Renal cellular infiltrates in MRL/lpr mice, which are not observed in the JHD strain, contain significant numbers of T cells (Chan, O.T.M., and M.J. Shlomchik, unpublished observation, and references 6, 27). These cells are restored in mIgM mice (Fig. 4 and immunocytochemistry data not shown). It is important to emphasize that interstitial disease and vasculitis are prominent features in diseased kidneys of many SLE patients (7, 9, 12). Indeed, interstitial injury may correlate best with overall outcome. Moreover, cellular infiltration is a prominent feature in other SLE manifestations, such as some skin lesions and sialoadenitis (10, 28). It is worth noting that cellular infiltration in the MRL/lpr model is not due to the Faslpr mutation since Fas-intact MRL/MpJ-+Fas-lpr/+Fas-lpr mice also develop cellular infiltrates (references 3 and 5, and Chan, O.T.M., unpublished data).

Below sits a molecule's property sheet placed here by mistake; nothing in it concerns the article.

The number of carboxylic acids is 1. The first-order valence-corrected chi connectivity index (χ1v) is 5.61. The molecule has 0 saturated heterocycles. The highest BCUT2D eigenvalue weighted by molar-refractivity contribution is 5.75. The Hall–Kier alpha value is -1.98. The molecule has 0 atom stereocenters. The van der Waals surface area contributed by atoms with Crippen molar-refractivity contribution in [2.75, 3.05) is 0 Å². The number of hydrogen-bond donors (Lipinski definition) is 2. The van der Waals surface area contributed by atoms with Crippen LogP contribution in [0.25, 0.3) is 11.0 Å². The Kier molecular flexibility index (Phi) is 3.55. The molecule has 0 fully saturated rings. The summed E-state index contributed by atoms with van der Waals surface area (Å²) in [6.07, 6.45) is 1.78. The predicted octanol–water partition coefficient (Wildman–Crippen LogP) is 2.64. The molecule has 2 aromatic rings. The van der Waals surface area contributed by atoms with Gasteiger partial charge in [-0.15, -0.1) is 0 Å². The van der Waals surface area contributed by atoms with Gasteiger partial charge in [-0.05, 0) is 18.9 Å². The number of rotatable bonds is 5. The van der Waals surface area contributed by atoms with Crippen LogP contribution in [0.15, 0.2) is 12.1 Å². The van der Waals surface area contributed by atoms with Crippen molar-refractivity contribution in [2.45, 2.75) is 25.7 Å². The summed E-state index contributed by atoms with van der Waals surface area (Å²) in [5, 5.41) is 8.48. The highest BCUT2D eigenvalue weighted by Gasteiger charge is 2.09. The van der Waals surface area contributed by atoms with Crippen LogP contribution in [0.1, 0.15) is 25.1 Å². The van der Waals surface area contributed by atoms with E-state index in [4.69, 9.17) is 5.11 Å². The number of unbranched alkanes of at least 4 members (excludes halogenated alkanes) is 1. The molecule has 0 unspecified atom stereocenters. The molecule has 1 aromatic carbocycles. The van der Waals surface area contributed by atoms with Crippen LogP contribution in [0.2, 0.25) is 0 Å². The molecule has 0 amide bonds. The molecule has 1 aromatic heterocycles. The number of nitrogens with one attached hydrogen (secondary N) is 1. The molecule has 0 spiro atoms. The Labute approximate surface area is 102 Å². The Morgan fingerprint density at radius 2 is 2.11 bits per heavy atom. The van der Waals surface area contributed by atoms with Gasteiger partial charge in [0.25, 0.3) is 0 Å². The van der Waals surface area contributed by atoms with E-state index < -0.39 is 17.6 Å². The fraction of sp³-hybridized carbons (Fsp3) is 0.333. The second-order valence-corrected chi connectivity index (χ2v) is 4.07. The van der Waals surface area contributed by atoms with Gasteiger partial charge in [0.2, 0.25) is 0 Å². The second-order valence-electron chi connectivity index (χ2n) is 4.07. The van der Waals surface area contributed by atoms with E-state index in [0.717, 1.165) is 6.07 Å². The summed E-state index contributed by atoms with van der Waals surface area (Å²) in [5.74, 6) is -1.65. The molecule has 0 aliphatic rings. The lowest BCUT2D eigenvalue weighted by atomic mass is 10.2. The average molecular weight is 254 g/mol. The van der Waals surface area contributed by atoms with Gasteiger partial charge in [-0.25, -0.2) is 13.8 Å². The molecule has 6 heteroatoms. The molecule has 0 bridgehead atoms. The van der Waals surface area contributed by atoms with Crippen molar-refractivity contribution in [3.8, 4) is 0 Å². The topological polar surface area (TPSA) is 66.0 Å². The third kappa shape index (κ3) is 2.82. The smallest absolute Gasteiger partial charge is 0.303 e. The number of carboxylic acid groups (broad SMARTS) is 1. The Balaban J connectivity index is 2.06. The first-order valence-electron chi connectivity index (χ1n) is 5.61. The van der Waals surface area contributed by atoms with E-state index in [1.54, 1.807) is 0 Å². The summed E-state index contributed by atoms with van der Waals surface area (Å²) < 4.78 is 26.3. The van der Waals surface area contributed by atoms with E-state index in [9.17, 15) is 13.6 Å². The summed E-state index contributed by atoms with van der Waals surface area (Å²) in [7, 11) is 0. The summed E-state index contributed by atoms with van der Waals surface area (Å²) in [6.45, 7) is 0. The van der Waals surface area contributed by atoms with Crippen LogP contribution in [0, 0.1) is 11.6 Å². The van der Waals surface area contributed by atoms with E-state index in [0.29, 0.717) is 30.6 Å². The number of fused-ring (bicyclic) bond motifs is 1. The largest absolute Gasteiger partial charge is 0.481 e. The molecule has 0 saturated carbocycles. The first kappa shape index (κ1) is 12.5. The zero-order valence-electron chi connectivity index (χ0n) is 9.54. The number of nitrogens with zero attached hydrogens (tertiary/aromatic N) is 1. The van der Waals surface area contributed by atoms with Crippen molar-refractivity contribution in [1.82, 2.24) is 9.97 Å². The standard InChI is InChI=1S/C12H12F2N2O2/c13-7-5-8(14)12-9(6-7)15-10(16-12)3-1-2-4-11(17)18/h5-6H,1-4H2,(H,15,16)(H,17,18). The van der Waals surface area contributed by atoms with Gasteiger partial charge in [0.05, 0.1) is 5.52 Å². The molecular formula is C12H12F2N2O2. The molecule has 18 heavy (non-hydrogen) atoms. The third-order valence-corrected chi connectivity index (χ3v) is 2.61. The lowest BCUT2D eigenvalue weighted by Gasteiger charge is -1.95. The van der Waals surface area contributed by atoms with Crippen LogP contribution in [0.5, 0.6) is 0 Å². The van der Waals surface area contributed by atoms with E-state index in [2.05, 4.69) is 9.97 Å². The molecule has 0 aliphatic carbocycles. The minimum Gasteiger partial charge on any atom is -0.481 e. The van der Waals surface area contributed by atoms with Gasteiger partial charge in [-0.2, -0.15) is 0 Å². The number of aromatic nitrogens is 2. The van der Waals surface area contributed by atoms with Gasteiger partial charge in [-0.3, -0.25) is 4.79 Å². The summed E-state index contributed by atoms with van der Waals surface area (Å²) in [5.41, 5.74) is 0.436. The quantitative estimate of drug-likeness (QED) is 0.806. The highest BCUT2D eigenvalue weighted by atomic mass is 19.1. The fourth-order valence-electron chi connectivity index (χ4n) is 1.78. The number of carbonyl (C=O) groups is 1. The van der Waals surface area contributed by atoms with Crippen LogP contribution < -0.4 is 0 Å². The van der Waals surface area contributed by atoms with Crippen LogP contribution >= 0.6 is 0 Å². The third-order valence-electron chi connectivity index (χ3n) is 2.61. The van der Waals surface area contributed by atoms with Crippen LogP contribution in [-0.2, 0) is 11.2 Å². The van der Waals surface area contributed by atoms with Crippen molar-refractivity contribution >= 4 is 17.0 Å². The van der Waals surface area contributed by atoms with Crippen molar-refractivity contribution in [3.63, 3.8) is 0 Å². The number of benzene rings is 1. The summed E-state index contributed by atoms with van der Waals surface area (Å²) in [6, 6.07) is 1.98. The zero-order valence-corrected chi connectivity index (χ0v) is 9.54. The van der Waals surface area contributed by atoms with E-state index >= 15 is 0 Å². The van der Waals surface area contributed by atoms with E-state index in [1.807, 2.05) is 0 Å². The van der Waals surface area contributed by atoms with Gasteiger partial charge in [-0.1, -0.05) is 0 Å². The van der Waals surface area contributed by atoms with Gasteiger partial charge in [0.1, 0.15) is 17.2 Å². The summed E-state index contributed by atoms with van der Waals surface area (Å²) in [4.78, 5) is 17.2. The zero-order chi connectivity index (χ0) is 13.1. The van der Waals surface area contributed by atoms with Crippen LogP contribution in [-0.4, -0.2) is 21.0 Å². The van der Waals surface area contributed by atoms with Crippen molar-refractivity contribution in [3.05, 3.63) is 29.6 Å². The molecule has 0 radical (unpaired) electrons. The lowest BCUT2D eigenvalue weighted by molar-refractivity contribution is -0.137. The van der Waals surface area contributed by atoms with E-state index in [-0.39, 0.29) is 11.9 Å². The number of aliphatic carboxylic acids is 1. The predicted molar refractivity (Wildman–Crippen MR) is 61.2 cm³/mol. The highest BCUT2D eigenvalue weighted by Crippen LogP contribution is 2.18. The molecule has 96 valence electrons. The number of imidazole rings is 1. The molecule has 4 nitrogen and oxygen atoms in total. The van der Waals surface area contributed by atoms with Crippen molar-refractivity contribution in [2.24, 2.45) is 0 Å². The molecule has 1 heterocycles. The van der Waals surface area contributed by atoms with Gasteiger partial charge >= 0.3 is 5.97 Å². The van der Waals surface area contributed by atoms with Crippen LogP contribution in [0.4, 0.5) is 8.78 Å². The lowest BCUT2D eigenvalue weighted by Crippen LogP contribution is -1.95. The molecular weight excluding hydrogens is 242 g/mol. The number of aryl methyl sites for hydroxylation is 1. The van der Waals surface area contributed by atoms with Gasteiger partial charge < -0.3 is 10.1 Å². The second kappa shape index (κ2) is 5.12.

Although overall statistical analysis of blind readings in a system that emphasized generalized disease did not show a difference in glomerular disease, this masks the fact that focal glomerular lesions were seen in mIgM mice (Fig. 4). Focal glomerular lesions have never been noted in JHD mice (13). The nature of these lesions has not yet been defined; they could be due to adjacent vascular damage, periglomerular infiltrates, and/or local release of toxic cytokines (8, 29). However, it seems that in the absence of marked glomerular disease, an antibody-mediated component is missing from the mIgM mice, as might have been predicted. The relationship of IN and GN has been controversial and the subject of speculation in the literature (30); but, until now, linkage could not be addressed in any experimental way in either humans or murine models. The present data show that IN and vasculitis can proceed without severe GN, but that some elements of GN might be exacerbated or even caused by surrounding cellular infiltrates as suggested by focal glomerular necrosis observed. In fact, several recent studies of experimental GN models that were thought to be solely antibody mediated have now demonstrated an important role for T cells (31–34). From all these studies, one could propose that there is synergy and cooperation among B and T cells to mediate a variety of pathogenic outcomes and that T cells do play a direct role in mediating disease that was previously thought to be only antibody dependent.